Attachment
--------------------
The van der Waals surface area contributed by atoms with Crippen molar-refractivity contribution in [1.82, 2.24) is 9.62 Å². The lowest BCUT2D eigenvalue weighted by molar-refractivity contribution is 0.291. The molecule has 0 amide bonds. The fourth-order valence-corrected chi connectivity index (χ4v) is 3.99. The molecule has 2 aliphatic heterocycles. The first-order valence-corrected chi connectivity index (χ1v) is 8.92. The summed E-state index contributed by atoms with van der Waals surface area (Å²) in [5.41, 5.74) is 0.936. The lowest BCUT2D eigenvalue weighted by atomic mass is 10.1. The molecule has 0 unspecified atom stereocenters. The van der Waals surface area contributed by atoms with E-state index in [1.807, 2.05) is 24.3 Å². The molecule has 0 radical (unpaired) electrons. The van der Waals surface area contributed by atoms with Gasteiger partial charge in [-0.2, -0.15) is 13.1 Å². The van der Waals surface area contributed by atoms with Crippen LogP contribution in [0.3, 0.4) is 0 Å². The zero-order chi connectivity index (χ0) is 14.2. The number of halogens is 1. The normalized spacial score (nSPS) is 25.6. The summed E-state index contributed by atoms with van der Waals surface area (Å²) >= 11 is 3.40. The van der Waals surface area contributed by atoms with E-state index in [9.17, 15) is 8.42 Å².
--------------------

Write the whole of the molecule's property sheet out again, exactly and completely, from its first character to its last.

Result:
The van der Waals surface area contributed by atoms with Crippen molar-refractivity contribution in [1.82, 2.24) is 9.62 Å². The lowest BCUT2D eigenvalue weighted by molar-refractivity contribution is 0.291. The molecule has 0 amide bonds. The fourth-order valence-corrected chi connectivity index (χ4v) is 3.99. The molecule has 2 aliphatic heterocycles. The first-order valence-corrected chi connectivity index (χ1v) is 8.92. The summed E-state index contributed by atoms with van der Waals surface area (Å²) in [5.41, 5.74) is 0.936. The lowest BCUT2D eigenvalue weighted by atomic mass is 10.1. The molecule has 0 unspecified atom stereocenters. The van der Waals surface area contributed by atoms with E-state index in [1.807, 2.05) is 24.3 Å². The molecule has 0 radical (unpaired) electrons. The van der Waals surface area contributed by atoms with Gasteiger partial charge in [-0.2, -0.15) is 13.1 Å². The van der Waals surface area contributed by atoms with Crippen LogP contribution in [0.3, 0.4) is 0 Å². The zero-order chi connectivity index (χ0) is 14.2. The number of halogens is 1. The normalized spacial score (nSPS) is 25.6. The summed E-state index contributed by atoms with van der Waals surface area (Å²) >= 11 is 3.40. The van der Waals surface area contributed by atoms with E-state index in [9.17, 15) is 8.42 Å².